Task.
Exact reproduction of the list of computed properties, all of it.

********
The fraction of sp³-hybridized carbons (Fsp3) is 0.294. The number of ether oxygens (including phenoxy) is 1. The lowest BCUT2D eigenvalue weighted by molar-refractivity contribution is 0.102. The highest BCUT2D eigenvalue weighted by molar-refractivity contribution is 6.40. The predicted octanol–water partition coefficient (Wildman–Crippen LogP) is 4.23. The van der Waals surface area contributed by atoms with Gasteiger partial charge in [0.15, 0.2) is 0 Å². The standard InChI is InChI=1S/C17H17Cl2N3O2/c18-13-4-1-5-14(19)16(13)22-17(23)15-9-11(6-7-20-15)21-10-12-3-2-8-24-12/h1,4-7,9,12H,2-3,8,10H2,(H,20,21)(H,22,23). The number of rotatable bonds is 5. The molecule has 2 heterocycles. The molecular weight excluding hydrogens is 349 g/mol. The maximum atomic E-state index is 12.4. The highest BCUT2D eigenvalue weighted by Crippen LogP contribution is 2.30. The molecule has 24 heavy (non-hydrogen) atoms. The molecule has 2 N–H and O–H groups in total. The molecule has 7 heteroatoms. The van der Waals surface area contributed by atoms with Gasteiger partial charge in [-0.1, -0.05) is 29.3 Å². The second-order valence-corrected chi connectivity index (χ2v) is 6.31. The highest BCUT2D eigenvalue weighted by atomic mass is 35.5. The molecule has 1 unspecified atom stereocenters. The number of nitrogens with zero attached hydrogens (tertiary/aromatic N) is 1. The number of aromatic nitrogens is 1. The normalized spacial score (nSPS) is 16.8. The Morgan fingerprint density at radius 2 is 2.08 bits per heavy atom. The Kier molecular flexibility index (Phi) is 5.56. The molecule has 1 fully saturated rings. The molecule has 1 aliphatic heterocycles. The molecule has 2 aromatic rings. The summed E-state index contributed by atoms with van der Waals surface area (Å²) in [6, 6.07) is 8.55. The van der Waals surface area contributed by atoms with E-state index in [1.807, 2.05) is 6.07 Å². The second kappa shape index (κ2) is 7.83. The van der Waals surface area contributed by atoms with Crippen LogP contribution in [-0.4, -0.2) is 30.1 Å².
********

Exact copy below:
The fraction of sp³-hybridized carbons (Fsp3) is 0.294. The number of ether oxygens (including phenoxy) is 1. The lowest BCUT2D eigenvalue weighted by molar-refractivity contribution is 0.102. The highest BCUT2D eigenvalue weighted by molar-refractivity contribution is 6.40. The predicted octanol–water partition coefficient (Wildman–Crippen LogP) is 4.23. The van der Waals surface area contributed by atoms with Gasteiger partial charge in [0.15, 0.2) is 0 Å². The standard InChI is InChI=1S/C17H17Cl2N3O2/c18-13-4-1-5-14(19)16(13)22-17(23)15-9-11(6-7-20-15)21-10-12-3-2-8-24-12/h1,4-7,9,12H,2-3,8,10H2,(H,20,21)(H,22,23). The number of rotatable bonds is 5. The molecule has 2 heterocycles. The molecular weight excluding hydrogens is 349 g/mol. The maximum atomic E-state index is 12.4. The highest BCUT2D eigenvalue weighted by Crippen LogP contribution is 2.30. The molecule has 24 heavy (non-hydrogen) atoms. The molecule has 2 N–H and O–H groups in total. The molecule has 7 heteroatoms. The van der Waals surface area contributed by atoms with Gasteiger partial charge in [-0.1, -0.05) is 29.3 Å². The second-order valence-corrected chi connectivity index (χ2v) is 6.31. The highest BCUT2D eigenvalue weighted by atomic mass is 35.5. The molecule has 1 unspecified atom stereocenters. The number of nitrogens with zero attached hydrogens (tertiary/aromatic N) is 1. The number of aromatic nitrogens is 1. The normalized spacial score (nSPS) is 16.8. The Morgan fingerprint density at radius 2 is 2.08 bits per heavy atom. The Kier molecular flexibility index (Phi) is 5.56. The molecule has 1 fully saturated rings. The molecule has 1 aliphatic heterocycles. The molecule has 2 aromatic rings. The summed E-state index contributed by atoms with van der Waals surface area (Å²) in [6, 6.07) is 8.55. The van der Waals surface area contributed by atoms with E-state index in [1.807, 2.05) is 6.07 Å². The second kappa shape index (κ2) is 7.83. The van der Waals surface area contributed by atoms with Crippen LogP contribution in [-0.4, -0.2) is 30.1 Å².